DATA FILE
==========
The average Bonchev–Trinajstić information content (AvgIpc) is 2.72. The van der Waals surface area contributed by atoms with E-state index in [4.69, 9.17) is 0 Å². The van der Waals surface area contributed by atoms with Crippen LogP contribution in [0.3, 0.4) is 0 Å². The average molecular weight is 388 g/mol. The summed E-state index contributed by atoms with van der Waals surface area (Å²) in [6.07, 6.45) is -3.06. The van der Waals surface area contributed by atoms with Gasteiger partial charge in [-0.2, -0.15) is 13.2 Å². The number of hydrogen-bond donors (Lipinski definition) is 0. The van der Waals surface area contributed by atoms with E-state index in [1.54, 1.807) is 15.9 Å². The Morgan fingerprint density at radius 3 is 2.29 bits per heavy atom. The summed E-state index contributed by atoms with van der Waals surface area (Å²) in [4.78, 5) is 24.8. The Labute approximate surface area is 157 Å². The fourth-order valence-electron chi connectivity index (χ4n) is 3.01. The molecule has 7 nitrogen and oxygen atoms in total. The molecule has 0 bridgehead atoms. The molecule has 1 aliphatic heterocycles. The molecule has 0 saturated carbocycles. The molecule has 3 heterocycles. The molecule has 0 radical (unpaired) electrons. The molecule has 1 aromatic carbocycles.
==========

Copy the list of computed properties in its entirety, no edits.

The average Bonchev–Trinajstić information content (AvgIpc) is 2.72. The van der Waals surface area contributed by atoms with E-state index in [4.69, 9.17) is 0 Å². The van der Waals surface area contributed by atoms with Crippen LogP contribution in [0.3, 0.4) is 0 Å². The average molecular weight is 388 g/mol. The summed E-state index contributed by atoms with van der Waals surface area (Å²) in [6.07, 6.45) is -3.06. The van der Waals surface area contributed by atoms with Gasteiger partial charge in [-0.2, -0.15) is 13.2 Å². The number of hydrogen-bond donors (Lipinski definition) is 0. The van der Waals surface area contributed by atoms with E-state index in [1.54, 1.807) is 15.9 Å². The Morgan fingerprint density at radius 3 is 2.29 bits per heavy atom. The summed E-state index contributed by atoms with van der Waals surface area (Å²) in [4.78, 5) is 24.8. The Labute approximate surface area is 157 Å². The fourth-order valence-electron chi connectivity index (χ4n) is 3.01. The molecule has 7 nitrogen and oxygen atoms in total. The molecule has 0 bridgehead atoms. The molecule has 1 aliphatic heterocycles. The molecule has 0 saturated carbocycles. The molecule has 3 heterocycles. The molecule has 0 radical (unpaired) electrons. The molecule has 1 aromatic carbocycles.